The All-Island School Committee (AISC) agreed in a unanimous vote Wednesday night to allow the Martha’s Vineyard Public Schools (MVPS) to act as the fiscal agent for the non-profit Adult Community Education of Martha’s Vineyard (ACE-MV) program. The committee action paves the way for the financially strapped ACE-MV to seek taxpayer support at annual town meetings this spring.
If all six towns approve the articles, MVPS would issue a request for proposals (RFP) tailored to ACE-MV. The one year contract would be under the supervision of the AISC.
Initially, ACE-MV, which forecasted a deficit of $130,000 in its fiscal year 2015 program, asked the towns to contribute directly to the program. But over the course of presentations to each of the Island boards of selectmen ACE-MV representatives learned that the towns could not fund 501(c)(3) nonprofit organizations.
The program has nearly doubled in size since it was started in 2008, and the nonprofit organization’s fees and tuition do not generate enough income to fully fund administration and overhead at the current level, ACE-MV executive director Lynn Ditchfield told The Times in a previous interview.
Raising tuition in order to cover costs is not a straight equation, according to Ms. Ditchfield. The unpredictability of class enrollments and a desire to keep classes affordable to the larger population limit tuition increases, she said.
Members of the ACE-MV board met with MVPS superintendent James Weiss, superintendent of Martha’s Vineyard Public Schools last December to ask him to support a plan to funnel taxpayer funding through the school system. Mr. Weiss agreed to bring the request to the AISC’s meeting Wednesday night. Ms. Ditchfield and ACE-MV board members Judy Miller and Grace Sullivan attended and answered questions.
“If we are to continue ACE, we’re going to have to have financial assistance to do it,” Ms. Sullivan said. “We’re asking you to allow us to approach the towns, and to issue a request for proposals when the time comes to do it.”
“You don’t have to sell me on ACE; I think it’s a wonderful program,” Dan Cabot of West Tisbury said during the discussion before the committee’s vote. “My question only concerns the money. To funnel funds through this organization, I have no problem with that. I wonder if it will work.”
Mr. Cabot said given that the AISC has no budget and no funds, it would be akin to “money laundering.”
Mr. Weiss, however, said the arrangement would actually be similar to what the MVPS already does with grant programs and other shared services it manages. Currently MVPS runs the Martha’s Vineyard Adult Learning Program, a program for adult English language learners, as a “pass through” program that is funded by state grants.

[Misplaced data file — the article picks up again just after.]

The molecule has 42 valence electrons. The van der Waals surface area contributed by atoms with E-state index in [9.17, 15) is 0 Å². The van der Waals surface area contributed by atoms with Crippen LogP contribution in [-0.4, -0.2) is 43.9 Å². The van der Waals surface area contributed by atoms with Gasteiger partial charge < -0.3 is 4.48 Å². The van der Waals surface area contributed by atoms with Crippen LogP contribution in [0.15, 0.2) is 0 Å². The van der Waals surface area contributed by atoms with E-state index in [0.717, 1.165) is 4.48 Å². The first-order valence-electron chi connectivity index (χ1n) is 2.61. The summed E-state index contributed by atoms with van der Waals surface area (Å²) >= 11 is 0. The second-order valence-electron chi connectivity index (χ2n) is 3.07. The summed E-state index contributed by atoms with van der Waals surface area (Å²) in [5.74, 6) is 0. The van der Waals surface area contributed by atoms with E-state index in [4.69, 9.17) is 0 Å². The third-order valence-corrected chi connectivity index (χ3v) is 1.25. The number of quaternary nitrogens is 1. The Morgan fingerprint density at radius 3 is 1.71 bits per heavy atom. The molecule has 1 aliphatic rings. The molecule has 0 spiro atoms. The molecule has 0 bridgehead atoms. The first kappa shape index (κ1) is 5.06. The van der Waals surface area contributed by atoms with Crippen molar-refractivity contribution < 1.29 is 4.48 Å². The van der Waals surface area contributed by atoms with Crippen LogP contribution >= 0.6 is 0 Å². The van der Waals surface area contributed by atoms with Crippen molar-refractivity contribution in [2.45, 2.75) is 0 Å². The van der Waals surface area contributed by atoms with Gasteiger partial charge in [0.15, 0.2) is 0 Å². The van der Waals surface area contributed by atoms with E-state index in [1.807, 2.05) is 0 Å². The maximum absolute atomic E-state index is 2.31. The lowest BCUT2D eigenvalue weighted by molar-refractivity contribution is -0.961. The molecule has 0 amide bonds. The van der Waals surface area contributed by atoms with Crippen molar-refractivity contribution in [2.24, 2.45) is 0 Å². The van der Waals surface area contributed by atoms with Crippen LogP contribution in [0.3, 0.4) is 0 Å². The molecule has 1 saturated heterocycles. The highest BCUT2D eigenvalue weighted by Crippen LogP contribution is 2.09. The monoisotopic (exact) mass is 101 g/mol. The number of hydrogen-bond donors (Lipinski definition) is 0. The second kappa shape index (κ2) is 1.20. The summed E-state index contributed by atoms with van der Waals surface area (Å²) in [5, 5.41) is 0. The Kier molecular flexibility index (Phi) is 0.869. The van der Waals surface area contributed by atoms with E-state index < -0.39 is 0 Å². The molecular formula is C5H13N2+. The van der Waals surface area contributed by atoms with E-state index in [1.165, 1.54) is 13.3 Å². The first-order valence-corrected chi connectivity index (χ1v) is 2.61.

“ACE MV is a little different because it’s a separate entity we would be contracting with to do that,” Mr. Weiss said. “We would of course require our lawyers to look at everything and make sure there is no difficulty. ACE would have to keep the appropriate records, because it would be using public funds. They would need professional management.”
Mr. Weiss said although he has not checked with MVPS counsel yet, a few selectmen told him they have discussed the legalities of ACE-MV’s proposal with legal counsel and are comfortable with it.
Ms. Ditchfield said West Tisbury selectman Cindy Mitchell and town counsel Ron Rappaport had discussed ACE’s proposal with someone at the State Treasury Department, who told them there was precedent for such an arrangement and it could be done. Ms. Mitchell suggested the AISC would be more appropriate as ACE-MV’s fiscal agent, rather than Dukes County, Ms. Ditchfield said.
AISC members Colleen McAndrews of Tisbury and Robert Lionette of Chilmark were concerned about what the school committee’s responsibilities would entail.
“If we’d be the financial owner, if there were shortfalls or financial issues, would we own them?” Ms. McAndrews asked.
Mr. Weiss said that if the MVPS puts out an RFP and contracts with ACE-MV, the agreement would include a dollar amount, similar to grant programs it oversees.
“It’s conceivable if we put out the RFP. we’d build into any agreement with ACE MV that there’s a finite amount of dollars, similar to grant programs we oversee, Mr. Weiss said.
“I don’t think anybody disagrees with the importance of this program, obviously,” Ms. McAndrews summed up at the conclusion of the AISC’s discussion before the vote. “I think the concern I have and other people have is how we go about making sure this is legitimate or something we should be doing. I guess it all comes down to Dr. Weiss.”
“If you were to approve this going forward, I would say we approve it for a year and see how it works out,” Mr. Weiss suggested. “If the bottom falls out or there are difficulties, we would keep you apprised and say you know, it didn’t work for the following reasons, maybe you could find another venue for this.” He said that MVPS would manage the records to track whether the program is succeeding.
After the committee’s vote, Ms. Ditchfield thanked the members and also took the opportunity to ask everyone to buy a ticket for an upcoming raffle to benefit ACE-MV, which she happened to have available.